These forests capture and reduce the impact of flooding when heavy rains occur. They also provide all types of products for its inhabitants, such as wood, firewood, edible fruits, medicinal herbs, vegetable fibers for clothing, shade, animal proteins and fodder for their livestock.

In the year 2003, the province of Córdoba created the Biogeographical Corridor of the Dry Chaco, which covers an area of approximately 1,000,000 hectares in the northwest of the province, with environmental continuity in the provinces of La Rioja, San Luis and Santiago del Estero. This vast region includes some national and provincial protected areas, which act as centers of conservation, but most of the lands are privately owned.

The participation of the private sector in its conservation is one of the main challenges for the future, mainly in terms of guaranteeing the environmental connectivity of the forest masses.


The Dry Chaco has historically suffered the extraction of hardwood tree species for their commercialization. This was generally followed by a change in the use of the land for agricultural-livestock purposes, which provoked a loss of around 12,000,000 hectares of forest in the past 40 years. The continuous advance of the agricultural frontier is the main threat to the species that inhabit the Dry Chaco, due to habitat loss and fragmentation.

The forestry activity carried out in the form of mining is another strong threat to the region. The extraction of wood, firewood, and coal, without sustainable management plans for the tree species and lack of controls, permits excessive logging of the most valued species. This has generated that the forest remnants that we see today are impoverished and degraded samples of the original woods.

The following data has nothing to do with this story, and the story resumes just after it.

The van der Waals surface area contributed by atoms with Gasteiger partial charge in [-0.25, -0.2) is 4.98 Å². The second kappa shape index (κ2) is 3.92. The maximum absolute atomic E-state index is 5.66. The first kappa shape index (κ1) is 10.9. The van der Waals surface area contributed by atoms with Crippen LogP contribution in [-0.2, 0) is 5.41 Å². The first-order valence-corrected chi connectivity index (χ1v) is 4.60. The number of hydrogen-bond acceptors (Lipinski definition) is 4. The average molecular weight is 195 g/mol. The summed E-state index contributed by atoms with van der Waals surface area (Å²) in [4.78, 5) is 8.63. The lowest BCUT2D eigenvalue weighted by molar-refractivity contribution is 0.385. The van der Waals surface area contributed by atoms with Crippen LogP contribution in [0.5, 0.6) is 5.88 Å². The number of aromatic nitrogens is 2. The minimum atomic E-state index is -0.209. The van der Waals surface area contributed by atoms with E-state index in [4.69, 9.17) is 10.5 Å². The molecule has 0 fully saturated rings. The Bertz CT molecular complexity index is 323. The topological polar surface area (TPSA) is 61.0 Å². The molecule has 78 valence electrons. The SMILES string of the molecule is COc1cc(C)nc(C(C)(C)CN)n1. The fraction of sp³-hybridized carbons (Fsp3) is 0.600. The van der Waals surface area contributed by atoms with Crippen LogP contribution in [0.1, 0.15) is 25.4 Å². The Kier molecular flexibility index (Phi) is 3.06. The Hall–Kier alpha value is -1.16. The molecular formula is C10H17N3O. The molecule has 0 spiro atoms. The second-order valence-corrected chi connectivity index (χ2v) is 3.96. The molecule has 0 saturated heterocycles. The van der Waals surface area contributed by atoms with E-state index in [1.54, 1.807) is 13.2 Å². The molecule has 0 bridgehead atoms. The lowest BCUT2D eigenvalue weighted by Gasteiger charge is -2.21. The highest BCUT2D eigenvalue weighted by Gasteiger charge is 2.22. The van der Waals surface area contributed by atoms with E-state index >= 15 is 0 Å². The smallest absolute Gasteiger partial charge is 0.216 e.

Poaching is a serious problem for the various species of the Dry Chaco, some of which are at risk for extinction, such as the Chacoan peccary (Parachoerus wagneri) and the Chacoan guanaco (Lama guanicoe). The large size of these properties, the low number of its inhabitants, the isolation, and cultural aspects of the region makes poaching very difficult to prevent and control.

The clearing or thinning for planting of alien grass species in the context of livestock raising is currently an important threat to the remnants of the Chaco Forest.

The advance of unplanned urbanization on native forest areas is a new current threat, especially in booming tourist areas and in the surroundings of large cities and towns.

ASP Las Mesillas